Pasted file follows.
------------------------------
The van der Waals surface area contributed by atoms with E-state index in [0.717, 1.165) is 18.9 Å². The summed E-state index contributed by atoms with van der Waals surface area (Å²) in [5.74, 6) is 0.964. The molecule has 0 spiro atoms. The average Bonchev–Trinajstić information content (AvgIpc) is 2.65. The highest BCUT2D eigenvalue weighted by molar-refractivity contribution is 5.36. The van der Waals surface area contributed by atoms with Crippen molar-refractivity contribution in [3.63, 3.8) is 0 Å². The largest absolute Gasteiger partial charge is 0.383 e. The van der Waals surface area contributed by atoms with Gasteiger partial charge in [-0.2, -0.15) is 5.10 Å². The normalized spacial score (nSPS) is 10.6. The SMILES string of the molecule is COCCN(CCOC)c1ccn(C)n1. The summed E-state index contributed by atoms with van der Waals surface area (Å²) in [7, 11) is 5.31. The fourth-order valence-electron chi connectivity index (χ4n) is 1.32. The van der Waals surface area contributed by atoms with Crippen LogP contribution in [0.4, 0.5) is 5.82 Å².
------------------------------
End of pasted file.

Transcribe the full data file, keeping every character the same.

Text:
The van der Waals surface area contributed by atoms with E-state index in [0.717, 1.165) is 18.9 Å². The summed E-state index contributed by atoms with van der Waals surface area (Å²) in [5.74, 6) is 0.964. The molecule has 0 spiro atoms. The average Bonchev–Trinajstić information content (AvgIpc) is 2.65. The highest BCUT2D eigenvalue weighted by molar-refractivity contribution is 5.36. The van der Waals surface area contributed by atoms with Crippen molar-refractivity contribution in [3.63, 3.8) is 0 Å². The largest absolute Gasteiger partial charge is 0.383 e. The van der Waals surface area contributed by atoms with Gasteiger partial charge in [-0.2, -0.15) is 5.10 Å². The normalized spacial score (nSPS) is 10.6. The SMILES string of the molecule is COCCN(CCOC)c1ccn(C)n1. The summed E-state index contributed by atoms with van der Waals surface area (Å²) in [7, 11) is 5.31. The fourth-order valence-electron chi connectivity index (χ4n) is 1.32. The van der Waals surface area contributed by atoms with Crippen LogP contribution in [0.4, 0.5) is 5.82 Å².